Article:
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Driving LED and efficiency

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Newbie level 5
Sep 22, 2019
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I have a question about driving LED in different, inverted way: the LED should light on when the signal/state is LOW and the same LED should be turned off when the signal is HIGH.

I have attached a schematic which this solution with two npn transistors to do it simply without specific IC's.

But I wonder what about efficiency. If we think about using ONLY transistors (bipolar or MOSFET, doesn't matters), is it the best way (I mean this circuit configuration strictly) to drive the LED with a reasonable low current drawn by the circuit? I ask because driving LED circuit in inverted way requires to be powered the whole time.

Regards, Bogdan


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Signal low lights led.
Signal high turns it off.
In other words a 'NOT' gate.

Logic gate construction can be done using families of components:
diode-resistor logic
diode-transistor logic
resistor-transistor logic
transistor-transistor logic

Does your incoming signal have sufficient voltage and current? Then you might manage to create a NOT gate using a simpler circuit than your schematic.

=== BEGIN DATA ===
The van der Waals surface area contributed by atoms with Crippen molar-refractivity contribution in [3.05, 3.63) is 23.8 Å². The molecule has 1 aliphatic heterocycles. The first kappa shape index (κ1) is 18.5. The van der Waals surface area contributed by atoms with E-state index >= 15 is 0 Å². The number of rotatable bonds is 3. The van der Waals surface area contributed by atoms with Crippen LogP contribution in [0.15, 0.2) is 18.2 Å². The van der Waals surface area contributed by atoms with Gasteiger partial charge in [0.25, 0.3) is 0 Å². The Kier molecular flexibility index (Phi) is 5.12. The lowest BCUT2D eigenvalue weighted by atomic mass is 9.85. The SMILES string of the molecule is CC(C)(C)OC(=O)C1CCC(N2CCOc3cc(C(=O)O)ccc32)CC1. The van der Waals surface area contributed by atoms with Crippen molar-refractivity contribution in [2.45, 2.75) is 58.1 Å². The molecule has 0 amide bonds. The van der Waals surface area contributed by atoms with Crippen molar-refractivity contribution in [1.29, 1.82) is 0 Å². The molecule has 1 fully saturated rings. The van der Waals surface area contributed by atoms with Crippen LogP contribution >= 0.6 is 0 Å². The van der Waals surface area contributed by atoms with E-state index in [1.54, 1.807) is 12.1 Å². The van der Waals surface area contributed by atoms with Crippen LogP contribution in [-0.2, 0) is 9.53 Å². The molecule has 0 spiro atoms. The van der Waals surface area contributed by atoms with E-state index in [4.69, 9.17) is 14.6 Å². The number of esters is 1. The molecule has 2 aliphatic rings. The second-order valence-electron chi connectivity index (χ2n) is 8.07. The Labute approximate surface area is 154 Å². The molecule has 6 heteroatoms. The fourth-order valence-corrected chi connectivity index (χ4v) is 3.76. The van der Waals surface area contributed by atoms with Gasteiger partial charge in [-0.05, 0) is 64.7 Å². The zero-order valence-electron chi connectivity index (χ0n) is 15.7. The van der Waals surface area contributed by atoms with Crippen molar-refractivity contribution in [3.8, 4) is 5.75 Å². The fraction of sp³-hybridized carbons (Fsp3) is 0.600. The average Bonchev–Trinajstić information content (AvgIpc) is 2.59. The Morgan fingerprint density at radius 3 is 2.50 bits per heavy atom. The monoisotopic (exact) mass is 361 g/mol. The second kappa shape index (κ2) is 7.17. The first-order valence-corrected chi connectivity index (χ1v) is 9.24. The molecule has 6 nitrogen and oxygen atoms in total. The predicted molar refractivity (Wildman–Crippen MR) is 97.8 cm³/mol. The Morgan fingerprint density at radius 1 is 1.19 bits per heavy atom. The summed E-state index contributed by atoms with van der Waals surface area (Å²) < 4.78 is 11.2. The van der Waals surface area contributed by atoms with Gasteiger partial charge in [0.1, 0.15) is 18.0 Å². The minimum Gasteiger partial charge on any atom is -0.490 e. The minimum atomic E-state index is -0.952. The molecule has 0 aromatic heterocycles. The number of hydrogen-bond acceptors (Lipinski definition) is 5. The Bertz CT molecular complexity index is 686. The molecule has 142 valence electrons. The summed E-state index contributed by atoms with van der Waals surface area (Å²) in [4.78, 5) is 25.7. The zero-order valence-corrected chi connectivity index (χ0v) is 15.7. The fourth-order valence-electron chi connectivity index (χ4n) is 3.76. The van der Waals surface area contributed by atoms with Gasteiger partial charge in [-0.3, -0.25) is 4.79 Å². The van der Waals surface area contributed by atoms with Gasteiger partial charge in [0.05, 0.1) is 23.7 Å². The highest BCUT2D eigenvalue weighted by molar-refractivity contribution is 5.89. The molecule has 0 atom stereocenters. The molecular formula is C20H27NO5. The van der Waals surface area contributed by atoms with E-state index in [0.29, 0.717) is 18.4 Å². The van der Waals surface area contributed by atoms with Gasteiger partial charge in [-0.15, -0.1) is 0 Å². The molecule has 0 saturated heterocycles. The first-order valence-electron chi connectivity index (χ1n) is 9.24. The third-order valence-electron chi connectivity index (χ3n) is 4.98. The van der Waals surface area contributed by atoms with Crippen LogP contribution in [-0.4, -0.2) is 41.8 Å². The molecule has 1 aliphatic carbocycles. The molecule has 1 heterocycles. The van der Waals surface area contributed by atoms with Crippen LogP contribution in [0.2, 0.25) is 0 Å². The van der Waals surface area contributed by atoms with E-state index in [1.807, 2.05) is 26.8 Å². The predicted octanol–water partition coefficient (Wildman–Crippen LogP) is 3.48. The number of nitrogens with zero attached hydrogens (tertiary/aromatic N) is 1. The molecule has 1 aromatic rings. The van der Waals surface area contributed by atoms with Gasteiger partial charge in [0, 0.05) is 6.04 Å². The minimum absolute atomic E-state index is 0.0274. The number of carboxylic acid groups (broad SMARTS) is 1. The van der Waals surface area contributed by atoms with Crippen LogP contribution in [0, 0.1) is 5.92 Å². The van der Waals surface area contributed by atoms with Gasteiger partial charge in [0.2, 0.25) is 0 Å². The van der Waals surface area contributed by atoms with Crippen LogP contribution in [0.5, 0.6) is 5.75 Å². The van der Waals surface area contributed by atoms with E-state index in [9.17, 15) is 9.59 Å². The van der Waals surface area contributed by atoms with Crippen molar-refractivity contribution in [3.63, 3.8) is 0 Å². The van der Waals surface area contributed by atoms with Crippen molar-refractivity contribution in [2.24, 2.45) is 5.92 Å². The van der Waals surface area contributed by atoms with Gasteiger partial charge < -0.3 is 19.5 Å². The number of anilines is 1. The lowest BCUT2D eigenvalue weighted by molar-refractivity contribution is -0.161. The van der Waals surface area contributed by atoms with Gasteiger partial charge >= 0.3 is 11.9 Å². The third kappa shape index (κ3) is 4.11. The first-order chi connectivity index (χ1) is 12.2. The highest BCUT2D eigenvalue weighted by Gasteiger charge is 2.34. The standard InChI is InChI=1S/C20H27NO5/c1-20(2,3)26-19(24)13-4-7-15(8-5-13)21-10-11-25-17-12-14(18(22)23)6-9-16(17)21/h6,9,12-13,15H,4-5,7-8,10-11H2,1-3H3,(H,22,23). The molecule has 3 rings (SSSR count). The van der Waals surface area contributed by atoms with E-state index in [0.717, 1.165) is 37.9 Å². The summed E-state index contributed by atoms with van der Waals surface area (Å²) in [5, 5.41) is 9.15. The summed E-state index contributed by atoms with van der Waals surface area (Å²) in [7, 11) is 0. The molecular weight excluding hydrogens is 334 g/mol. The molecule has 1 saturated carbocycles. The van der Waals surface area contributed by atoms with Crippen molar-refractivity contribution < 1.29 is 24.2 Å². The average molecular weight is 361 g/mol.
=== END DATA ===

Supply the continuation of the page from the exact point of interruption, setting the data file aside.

There are several possible solutions, but to give you a suitable answer we need full informations first.
* VCC voltage range
* drive signal HIGH and LOW voltage at about 1mA ... and where does it come from?
* expected LED current and voltage


If quiescent current matters (e.g. for a battery operated circuit), use a single PNP common emitter driver.

2 - 3 mA LED current can be usually sourced by logic circuit (e.g. microcontroller) directly without a driver transistor.

Thanks for the replies. The HIGH voltage od signal od 5V, LOW is 0V. About LED current and voltage... I think there should be values just to make LED lighting and visible. I thought about pnp, but I am not sure how to match IT with my voltage levels of signal.

If the emitter of a PNP transistor connects to +5V and the LED and its series current-limiting resistor connects between the collector and 0V then when the base signal is low (with a series current-limiting resistor) the transistor and LED turn on. When the base is +5V then the transistor and LED are off.

It is inefficient to short the LED with a transistor to turn off the LED.


5V/0V are usual power supply levels... but output voltage always has a lower range.
LEDs...there are so many different colors, different white, from a couple of mA up to several Amperes. From about 1.5V to several 10V.


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